Army chemists have recently invented an explosive material that has favorable sensitivity and energetic properties that point toward its potential as both a melt-castable secondary explosive, and as a propellant plasticizer. The patent-pending technology is available via license agreement to companies that would make, use, or sell it commercially.
The development of high-energy density materials (HEDMs) with good performance and low sensitivity is a common goal in the field of energetic materials. HEDMs are divided into two main groups: explosives and propellants. Explosive materials contain a significant amount of potential energy that produces light, heat, sound, and pressure when this energy is released suddenly. A propellant is an energetic substance that is used to project a vehicle, bullet or other object, typically through the formation of hot, low molecular weight gases.
Two respective sub-areas of explosives and propellants are melt-castable materials and energetic plasticizers. An ideal melt-cast material has low vapor pressure (inhalation toxicity), a melting point between 70-120° C., a significant difference between the melting temperature and the temperature of decomposition, a high density, low sensitivity, and a greener synthesis.
Traditional melt-cast technologies are TNT-based, but environmental concerns have led to its replacement with dinitroanisole (DNAN). However, DNAN, with a density of 1.52 gcm−3, and a detonation velocity of 5,670 ms−1, is a less powerful explosive than TNT.
Now, the Army has developed melt-castable candidates that may serve as a TNT replacement in melt-castable formulations including Composition B- and DNAN-based formulations. It may also be used as an energetic plasticizing ingredient with nitrocellulose-based propellant formulations.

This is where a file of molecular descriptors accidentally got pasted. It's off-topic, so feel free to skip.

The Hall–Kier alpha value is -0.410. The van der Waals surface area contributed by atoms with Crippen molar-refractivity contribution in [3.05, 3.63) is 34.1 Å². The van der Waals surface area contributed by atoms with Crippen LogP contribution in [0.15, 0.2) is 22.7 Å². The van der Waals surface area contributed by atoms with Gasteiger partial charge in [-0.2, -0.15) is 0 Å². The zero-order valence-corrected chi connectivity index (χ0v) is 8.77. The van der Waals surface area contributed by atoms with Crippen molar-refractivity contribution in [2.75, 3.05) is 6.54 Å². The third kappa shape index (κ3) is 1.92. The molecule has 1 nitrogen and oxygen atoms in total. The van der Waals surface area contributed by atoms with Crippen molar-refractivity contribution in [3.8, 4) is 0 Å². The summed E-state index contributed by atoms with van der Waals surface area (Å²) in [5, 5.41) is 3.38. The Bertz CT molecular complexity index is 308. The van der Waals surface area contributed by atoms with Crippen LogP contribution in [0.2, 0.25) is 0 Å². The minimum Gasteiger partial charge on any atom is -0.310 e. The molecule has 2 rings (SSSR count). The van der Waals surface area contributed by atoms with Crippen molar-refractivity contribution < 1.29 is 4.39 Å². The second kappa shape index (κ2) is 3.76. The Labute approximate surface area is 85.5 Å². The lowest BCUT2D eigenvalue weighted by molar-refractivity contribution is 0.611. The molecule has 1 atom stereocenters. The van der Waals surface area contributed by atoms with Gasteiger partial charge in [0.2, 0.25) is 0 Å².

The composition is 3,3′-bis-isoxazole-5,5′-bis-methylene dinitrate (BIDN), which has favorable sensitivity and energetic properties and can be produced in a more environmentally friendly process.
- Melt-castable explosive formulations, as a replacement for TNT-based formulations.
- Energetic plasticizer to replace or supplement diethylene glycol dinitrate (DEGDN) and triethylene glycol dinitrate (TEGDN) in double-base propellant formulations.
- Energetic plasticizer to replace or supplement the non-energetic phthalate-based, adipate-based, and triacetin-based propellant plasticizer ingredients in rocket and gun propellant applications.
- Plasticizing ingredient that assists in making up the general formulation of double-based propellants.
- Enhanced handling and processing during typical mixing, casting and curing of modern, castable minimum signature rocket propellants.
- Increased safety to the overall propellant making for a more competitive, less sensitive version since it may plasticize nitrocellulose more effectively.
- BIDN may offer tremendous plasticization of higher nitrogen nitrocellulose stocks (typically >12.6% N content), allowing for the use of higher nitrogen content nitrocellulose with higher resultant mechanical properties.
- Higher thermally stable propellants using BIDN as an energetic plasticizer would exhibit lower vapor pressure and slower aging. This may assist typical tactical platforms exposed to large thermal extremes or extended periods of thermal stress with lowered migration rates within and out/into propellants to the external environment or liner.
- Reduced cost in aging, surveillance, and demilitarization expense with longer propellant shelf lives with reduced aging risks
- Material may serve as an energetic plasticizer in insensitive munitions and in nitrate-based propellant formulations, and could reduce volatility/migration during thermal and mechanical shock
- Businesses can commercialize the technology by licensing U.S. Patent Application 20190062287 from the Army
- License fees paid to the Army are negotiable
- Businesses that license the technology may have the opportunity to pursue collaborative research with the inventors
- TechLink guides businesses through evaluation and licensing; services provided at no cost